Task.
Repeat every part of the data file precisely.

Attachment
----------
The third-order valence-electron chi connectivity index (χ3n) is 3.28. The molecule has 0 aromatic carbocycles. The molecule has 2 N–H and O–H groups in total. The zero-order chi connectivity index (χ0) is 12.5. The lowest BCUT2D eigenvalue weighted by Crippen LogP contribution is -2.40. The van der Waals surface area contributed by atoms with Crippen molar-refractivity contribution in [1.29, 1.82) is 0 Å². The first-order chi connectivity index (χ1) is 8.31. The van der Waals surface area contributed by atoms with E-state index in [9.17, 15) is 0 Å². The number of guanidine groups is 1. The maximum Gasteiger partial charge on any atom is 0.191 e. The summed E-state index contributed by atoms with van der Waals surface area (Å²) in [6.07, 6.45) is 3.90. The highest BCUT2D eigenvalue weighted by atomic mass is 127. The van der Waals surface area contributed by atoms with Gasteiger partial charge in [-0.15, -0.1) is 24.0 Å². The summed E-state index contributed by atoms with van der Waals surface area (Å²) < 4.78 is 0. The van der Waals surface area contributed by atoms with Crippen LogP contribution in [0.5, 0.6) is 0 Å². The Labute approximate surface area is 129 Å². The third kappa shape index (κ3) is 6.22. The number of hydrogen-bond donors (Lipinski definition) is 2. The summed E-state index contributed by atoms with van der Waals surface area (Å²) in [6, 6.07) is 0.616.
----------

The third-order valence-electron chi connectivity index (χ3n) is 3.28. The molecule has 0 aromatic carbocycles. The molecule has 2 N–H and O–H groups in total. The zero-order chi connectivity index (χ0) is 12.5. The lowest BCUT2D eigenvalue weighted by Crippen LogP contribution is -2.40. The van der Waals surface area contributed by atoms with Crippen molar-refractivity contribution in [1.29, 1.82) is 0 Å². The first-order chi connectivity index (χ1) is 8.31. The van der Waals surface area contributed by atoms with E-state index in [9.17, 15) is 0 Å². The number of guanidine groups is 1. The maximum Gasteiger partial charge on any atom is 0.191 e. The summed E-state index contributed by atoms with van der Waals surface area (Å²) in [6.07, 6.45) is 3.90. The highest BCUT2D eigenvalue weighted by atomic mass is 127. The van der Waals surface area contributed by atoms with Gasteiger partial charge in [-0.15, -0.1) is 24.0 Å². The summed E-state index contributed by atoms with van der Waals surface area (Å²) < 4.78 is 0. The van der Waals surface area contributed by atoms with Crippen LogP contribution in [0.5, 0.6) is 0 Å². The Labute approximate surface area is 129 Å². The third kappa shape index (κ3) is 6.22. The number of hydrogen-bond donors (Lipinski definition) is 2. The summed E-state index contributed by atoms with van der Waals surface area (Å²) in [6, 6.07) is 0.616.